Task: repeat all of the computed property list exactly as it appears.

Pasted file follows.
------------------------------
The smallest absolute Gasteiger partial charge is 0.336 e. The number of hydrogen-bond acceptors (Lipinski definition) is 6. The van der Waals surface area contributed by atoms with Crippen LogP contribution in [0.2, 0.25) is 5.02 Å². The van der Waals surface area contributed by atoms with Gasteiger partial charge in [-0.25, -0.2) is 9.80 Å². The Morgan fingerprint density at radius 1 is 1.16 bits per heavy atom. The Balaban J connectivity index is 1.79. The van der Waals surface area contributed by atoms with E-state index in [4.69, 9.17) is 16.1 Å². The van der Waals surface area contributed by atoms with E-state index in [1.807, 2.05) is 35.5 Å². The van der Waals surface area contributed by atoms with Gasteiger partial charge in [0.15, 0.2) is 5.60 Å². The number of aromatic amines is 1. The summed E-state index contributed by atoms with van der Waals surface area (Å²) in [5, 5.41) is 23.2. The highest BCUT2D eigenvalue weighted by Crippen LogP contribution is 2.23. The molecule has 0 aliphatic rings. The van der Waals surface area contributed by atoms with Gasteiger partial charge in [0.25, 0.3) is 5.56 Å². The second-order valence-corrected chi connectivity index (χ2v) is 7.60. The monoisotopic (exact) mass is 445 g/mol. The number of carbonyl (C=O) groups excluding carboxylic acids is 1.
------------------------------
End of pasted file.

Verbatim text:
The smallest absolute Gasteiger partial charge is 0.336 e. The number of hydrogen-bond acceptors (Lipinski definition) is 6. The van der Waals surface area contributed by atoms with Crippen LogP contribution in [0.2, 0.25) is 5.02 Å². The van der Waals surface area contributed by atoms with Gasteiger partial charge in [-0.25, -0.2) is 9.80 Å². The Morgan fingerprint density at radius 1 is 1.16 bits per heavy atom. The Balaban J connectivity index is 1.79. The van der Waals surface area contributed by atoms with E-state index in [4.69, 9.17) is 16.1 Å². The van der Waals surface area contributed by atoms with E-state index in [1.807, 2.05) is 35.5 Å². The van der Waals surface area contributed by atoms with Gasteiger partial charge in [0.15, 0.2) is 5.60 Å². The number of aromatic amines is 1. The summed E-state index contributed by atoms with van der Waals surface area (Å²) in [5, 5.41) is 23.2. The highest BCUT2D eigenvalue weighted by Crippen LogP contribution is 2.23. The molecule has 0 aliphatic rings. The van der Waals surface area contributed by atoms with Gasteiger partial charge in [0.25, 0.3) is 5.56 Å². The second-order valence-corrected chi connectivity index (χ2v) is 7.60. The monoisotopic (exact) mass is 445 g/mol. The number of carbonyl (C=O) groups excluding carboxylic acids is 1.